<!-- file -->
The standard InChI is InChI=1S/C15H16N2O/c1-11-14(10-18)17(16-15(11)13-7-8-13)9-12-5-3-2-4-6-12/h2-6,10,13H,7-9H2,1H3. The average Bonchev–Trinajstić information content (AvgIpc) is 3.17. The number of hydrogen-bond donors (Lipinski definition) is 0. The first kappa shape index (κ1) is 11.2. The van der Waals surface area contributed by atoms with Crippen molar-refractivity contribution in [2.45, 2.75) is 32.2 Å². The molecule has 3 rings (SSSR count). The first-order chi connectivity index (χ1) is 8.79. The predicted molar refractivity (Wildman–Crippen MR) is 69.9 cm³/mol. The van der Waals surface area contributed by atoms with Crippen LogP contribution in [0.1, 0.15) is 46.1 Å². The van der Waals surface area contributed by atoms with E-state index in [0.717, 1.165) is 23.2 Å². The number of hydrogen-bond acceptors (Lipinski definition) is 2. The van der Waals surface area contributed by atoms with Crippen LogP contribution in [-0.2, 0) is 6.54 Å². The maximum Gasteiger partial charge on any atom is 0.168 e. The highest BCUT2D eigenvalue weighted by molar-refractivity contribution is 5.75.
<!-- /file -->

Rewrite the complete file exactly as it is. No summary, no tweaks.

The standard InChI is InChI=1S/C15H16N2O/c1-11-14(10-18)17(16-15(11)13-7-8-13)9-12-5-3-2-4-6-12/h2-6,10,13H,7-9H2,1H3. The average Bonchev–Trinajstić information content (AvgIpc) is 3.17. The number of hydrogen-bond donors (Lipinski definition) is 0. The first kappa shape index (κ1) is 11.2. The van der Waals surface area contributed by atoms with Crippen molar-refractivity contribution in [2.45, 2.75) is 32.2 Å². The molecule has 3 rings (SSSR count). The first-order chi connectivity index (χ1) is 8.79. The predicted molar refractivity (Wildman–Crippen MR) is 69.9 cm³/mol. The van der Waals surface area contributed by atoms with Crippen LogP contribution in [0.1, 0.15) is 46.1 Å². The van der Waals surface area contributed by atoms with E-state index in [0.717, 1.165) is 23.2 Å². The number of hydrogen-bond acceptors (Lipinski definition) is 2. The van der Waals surface area contributed by atoms with Crippen LogP contribution in [-0.2, 0) is 6.54 Å². The maximum Gasteiger partial charge on any atom is 0.168 e. The highest BCUT2D eigenvalue weighted by molar-refractivity contribution is 5.75.